Are E85 Vehicles Destined for Extinction?

In 1988, the United States government began allowing carmakers to use E85 flex-fuel vehicles—which run on a blend of 85 percent ethanol and 15 percent gasoline—to help meet Corporate Average Fuel Economy standards. For each mile-per-gallon a flex-fuel equipped vehicle is theoretically capable of getting from ethanol, the government said it would add to the vehicle’s total fuel efficiency rating. For example, an E85 light duty truck that averages 13 mpg is currently credited with about a 23 mpg rating.

What the credits essentially do is help automakers cook their fuel economy books by producing hundreds of thousands of flex-fuel vehicles that will likely never even use E85—all the while getting credit for decreasing the amount of gasoline used by their fleet.

When gas prices are low, there is often virtually no economic incentive for drivers to fill their cars and trucks with ethanol. What’s more, currently only about 2,500 of the 162,000 gas stations in the United States actually offer E85—and most of those are located in the Midwest. This means that many drivers of flex-fuel vehicles have no chance of using the fuel to significantly cut their petroleum consumption—even if they wanted to.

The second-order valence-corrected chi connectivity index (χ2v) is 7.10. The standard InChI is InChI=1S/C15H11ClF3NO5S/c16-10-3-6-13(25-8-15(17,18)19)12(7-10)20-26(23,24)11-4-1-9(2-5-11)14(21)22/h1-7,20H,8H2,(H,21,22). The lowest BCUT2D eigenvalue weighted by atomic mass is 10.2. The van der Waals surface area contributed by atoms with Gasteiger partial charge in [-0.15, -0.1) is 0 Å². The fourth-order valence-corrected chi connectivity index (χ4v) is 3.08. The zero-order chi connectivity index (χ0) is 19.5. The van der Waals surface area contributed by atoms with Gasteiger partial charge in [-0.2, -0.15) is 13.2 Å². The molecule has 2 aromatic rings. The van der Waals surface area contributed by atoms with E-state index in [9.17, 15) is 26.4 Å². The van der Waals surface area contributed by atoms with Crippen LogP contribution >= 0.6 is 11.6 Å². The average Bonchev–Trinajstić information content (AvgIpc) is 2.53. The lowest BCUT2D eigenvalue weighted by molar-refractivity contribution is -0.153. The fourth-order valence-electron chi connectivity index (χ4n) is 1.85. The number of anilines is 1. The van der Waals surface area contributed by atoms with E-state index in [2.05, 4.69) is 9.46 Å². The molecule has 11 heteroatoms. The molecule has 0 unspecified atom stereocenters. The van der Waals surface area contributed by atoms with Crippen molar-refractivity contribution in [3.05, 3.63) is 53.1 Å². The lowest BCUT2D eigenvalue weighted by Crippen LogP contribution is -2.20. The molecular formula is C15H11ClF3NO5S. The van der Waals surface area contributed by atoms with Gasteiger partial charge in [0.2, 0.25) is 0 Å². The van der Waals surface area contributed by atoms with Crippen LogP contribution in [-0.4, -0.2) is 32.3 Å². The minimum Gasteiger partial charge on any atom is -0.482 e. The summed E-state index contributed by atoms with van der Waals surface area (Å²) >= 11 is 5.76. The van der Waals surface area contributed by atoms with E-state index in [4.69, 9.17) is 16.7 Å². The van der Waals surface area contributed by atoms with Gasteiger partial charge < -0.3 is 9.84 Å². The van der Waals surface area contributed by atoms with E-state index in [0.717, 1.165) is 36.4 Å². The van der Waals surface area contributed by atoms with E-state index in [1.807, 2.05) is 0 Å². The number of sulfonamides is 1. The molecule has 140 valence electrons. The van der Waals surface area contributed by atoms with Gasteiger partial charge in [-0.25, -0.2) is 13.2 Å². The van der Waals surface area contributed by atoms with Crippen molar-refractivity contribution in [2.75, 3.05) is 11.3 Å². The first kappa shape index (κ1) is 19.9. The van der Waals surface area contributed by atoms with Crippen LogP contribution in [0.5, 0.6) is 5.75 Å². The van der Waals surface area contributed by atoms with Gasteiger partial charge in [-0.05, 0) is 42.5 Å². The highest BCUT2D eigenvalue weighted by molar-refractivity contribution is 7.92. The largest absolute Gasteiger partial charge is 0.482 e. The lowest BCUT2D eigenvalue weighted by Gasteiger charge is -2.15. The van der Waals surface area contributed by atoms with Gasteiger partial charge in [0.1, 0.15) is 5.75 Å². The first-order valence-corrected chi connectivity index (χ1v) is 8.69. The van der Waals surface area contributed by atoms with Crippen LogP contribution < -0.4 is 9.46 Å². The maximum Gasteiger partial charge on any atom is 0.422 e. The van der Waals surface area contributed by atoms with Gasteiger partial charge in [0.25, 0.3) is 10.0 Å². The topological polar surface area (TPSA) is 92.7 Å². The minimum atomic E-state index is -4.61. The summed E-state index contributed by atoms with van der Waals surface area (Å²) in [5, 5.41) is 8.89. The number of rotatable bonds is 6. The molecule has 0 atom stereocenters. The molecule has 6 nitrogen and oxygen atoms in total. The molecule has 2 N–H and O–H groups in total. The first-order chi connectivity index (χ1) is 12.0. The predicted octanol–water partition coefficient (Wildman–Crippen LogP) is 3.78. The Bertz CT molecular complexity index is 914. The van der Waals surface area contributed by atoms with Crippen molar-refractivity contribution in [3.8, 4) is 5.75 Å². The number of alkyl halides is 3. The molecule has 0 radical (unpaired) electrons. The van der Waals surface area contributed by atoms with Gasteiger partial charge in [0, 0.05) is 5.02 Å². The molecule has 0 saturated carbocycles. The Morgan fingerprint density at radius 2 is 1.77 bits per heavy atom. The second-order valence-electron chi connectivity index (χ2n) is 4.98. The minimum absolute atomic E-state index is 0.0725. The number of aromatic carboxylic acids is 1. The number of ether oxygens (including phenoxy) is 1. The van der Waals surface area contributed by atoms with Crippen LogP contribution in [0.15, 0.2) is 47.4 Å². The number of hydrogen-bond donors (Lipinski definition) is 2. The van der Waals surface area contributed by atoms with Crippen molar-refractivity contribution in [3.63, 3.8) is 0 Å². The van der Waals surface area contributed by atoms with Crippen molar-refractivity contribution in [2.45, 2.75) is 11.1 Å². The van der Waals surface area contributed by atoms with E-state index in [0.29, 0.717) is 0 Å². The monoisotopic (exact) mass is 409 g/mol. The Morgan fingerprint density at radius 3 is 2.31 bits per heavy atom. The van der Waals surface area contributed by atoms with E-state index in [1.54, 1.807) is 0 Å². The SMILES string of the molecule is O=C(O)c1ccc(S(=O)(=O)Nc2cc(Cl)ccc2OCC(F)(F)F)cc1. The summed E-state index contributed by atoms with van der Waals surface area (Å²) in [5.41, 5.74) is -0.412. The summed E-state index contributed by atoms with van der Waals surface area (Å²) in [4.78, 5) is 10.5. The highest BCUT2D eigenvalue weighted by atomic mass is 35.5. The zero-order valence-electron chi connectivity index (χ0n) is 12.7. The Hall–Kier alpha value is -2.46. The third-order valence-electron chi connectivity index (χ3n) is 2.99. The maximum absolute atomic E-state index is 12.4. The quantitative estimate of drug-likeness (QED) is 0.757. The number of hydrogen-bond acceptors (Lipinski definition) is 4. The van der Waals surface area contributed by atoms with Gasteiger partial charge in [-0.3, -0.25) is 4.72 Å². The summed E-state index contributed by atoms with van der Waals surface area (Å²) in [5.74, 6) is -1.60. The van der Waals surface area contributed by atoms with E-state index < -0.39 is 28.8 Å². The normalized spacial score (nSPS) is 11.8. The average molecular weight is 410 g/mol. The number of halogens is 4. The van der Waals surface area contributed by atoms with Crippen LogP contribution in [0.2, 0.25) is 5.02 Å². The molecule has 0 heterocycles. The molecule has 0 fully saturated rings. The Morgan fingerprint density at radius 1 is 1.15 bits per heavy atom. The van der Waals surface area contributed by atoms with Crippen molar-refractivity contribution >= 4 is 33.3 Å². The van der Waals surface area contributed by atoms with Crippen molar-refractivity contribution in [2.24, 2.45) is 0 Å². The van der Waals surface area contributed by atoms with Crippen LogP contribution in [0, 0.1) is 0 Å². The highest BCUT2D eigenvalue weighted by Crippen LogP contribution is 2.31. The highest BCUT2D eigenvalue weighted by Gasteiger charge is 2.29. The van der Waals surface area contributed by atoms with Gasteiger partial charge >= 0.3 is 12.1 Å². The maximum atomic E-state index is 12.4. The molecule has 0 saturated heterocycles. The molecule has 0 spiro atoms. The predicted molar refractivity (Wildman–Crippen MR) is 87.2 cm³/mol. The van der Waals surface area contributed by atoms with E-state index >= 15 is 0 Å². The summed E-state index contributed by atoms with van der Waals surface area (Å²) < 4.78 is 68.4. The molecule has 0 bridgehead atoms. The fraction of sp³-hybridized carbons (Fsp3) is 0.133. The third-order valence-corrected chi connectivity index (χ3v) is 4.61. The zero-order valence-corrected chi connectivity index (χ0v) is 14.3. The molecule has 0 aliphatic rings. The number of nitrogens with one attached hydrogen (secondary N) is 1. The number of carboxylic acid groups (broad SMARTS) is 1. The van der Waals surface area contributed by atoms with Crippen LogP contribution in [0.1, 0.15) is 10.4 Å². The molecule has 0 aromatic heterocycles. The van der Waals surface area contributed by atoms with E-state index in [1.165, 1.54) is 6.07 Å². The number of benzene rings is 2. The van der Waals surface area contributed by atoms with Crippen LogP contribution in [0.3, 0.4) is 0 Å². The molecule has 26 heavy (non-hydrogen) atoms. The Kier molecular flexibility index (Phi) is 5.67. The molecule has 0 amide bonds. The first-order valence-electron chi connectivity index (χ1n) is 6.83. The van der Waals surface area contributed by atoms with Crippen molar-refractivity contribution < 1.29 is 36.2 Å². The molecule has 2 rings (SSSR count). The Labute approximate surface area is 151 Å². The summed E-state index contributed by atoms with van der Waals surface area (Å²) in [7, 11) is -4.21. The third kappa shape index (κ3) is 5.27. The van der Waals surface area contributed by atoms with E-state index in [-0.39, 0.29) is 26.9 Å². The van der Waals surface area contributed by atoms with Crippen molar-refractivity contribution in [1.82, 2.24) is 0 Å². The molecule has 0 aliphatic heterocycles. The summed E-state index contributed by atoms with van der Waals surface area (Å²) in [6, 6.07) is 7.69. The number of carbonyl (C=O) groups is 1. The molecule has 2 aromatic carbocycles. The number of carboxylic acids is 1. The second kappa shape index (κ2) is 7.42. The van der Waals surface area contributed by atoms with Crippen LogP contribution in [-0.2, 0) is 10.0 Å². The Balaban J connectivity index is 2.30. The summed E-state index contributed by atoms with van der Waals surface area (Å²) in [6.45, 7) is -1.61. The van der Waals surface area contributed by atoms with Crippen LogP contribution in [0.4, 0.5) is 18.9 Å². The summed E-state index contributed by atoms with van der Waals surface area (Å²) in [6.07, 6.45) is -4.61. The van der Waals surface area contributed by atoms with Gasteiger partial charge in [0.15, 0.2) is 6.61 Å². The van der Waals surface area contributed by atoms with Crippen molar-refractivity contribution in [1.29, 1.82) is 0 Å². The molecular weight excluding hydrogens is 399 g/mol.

The End is Near?

The federal government’s special affinity for ethanol dates back decades, but it may be coming to an end soon. The E85 CAFE credits are scheduled to end in 2016, and a slew of other ethanol production and blending incentives have either expired or are scheduled to expire at the end of 2010.

Despite this, automakers say they’re on track to follow through with their promise to double production on flex-fuel vehicles over 2006 levels. General Motors, Ford and Chrysler say that by the end of the year they will be prepared to collectively produce 1.4 million flex fuel vehicles per year, beginning in 2011. By 2012, American automakers say that half of the vehicles they make will be flex-fuel-capable.

All of this seems to fly in the face of a report by Automotive News that cites several industry analysts as saying that flex-fuel vehicles will likely be phased out when the E85 CAFE credits expire in 2016. Or does it?